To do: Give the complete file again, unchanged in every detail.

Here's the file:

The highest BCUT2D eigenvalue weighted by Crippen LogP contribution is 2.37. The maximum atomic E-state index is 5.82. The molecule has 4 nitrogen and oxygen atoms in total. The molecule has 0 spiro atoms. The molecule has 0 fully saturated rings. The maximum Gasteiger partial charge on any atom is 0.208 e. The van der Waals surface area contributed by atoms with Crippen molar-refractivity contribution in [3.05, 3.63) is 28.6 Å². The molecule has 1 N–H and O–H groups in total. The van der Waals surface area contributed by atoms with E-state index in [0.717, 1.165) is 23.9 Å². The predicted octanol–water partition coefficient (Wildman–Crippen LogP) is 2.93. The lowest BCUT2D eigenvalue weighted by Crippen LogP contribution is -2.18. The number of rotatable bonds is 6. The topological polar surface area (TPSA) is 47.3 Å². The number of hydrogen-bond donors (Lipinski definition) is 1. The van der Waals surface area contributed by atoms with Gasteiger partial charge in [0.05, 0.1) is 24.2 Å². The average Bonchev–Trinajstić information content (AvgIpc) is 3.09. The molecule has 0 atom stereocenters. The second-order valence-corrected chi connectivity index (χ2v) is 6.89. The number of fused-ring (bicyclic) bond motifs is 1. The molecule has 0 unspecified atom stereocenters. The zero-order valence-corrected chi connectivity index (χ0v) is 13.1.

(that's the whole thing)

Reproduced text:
The highest BCUT2D eigenvalue weighted by Crippen LogP contribution is 2.37. The maximum atomic E-state index is 5.82. The molecule has 4 nitrogen and oxygen atoms in total. The molecule has 0 spiro atoms. The molecule has 0 fully saturated rings. The maximum Gasteiger partial charge on any atom is 0.208 e. The van der Waals surface area contributed by atoms with Crippen molar-refractivity contribution in [3.05, 3.63) is 28.6 Å². The molecule has 1 N–H and O–H groups in total. The van der Waals surface area contributed by atoms with E-state index in [0.717, 1.165) is 23.9 Å². The predicted octanol–water partition coefficient (Wildman–Crippen LogP) is 2.93. The lowest BCUT2D eigenvalue weighted by Crippen LogP contribution is -2.18. The number of rotatable bonds is 6. The topological polar surface area (TPSA) is 47.3 Å². The number of hydrogen-bond donors (Lipinski definition) is 1. The van der Waals surface area contributed by atoms with Gasteiger partial charge in [0.05, 0.1) is 24.2 Å². The average Bonchev–Trinajstić information content (AvgIpc) is 3.09. The molecule has 0 atom stereocenters. The second-order valence-corrected chi connectivity index (χ2v) is 6.89. The number of fused-ring (bicyclic) bond motifs is 1. The molecule has 0 unspecified atom stereocenters. The zero-order valence-corrected chi connectivity index (χ0v) is 13.1.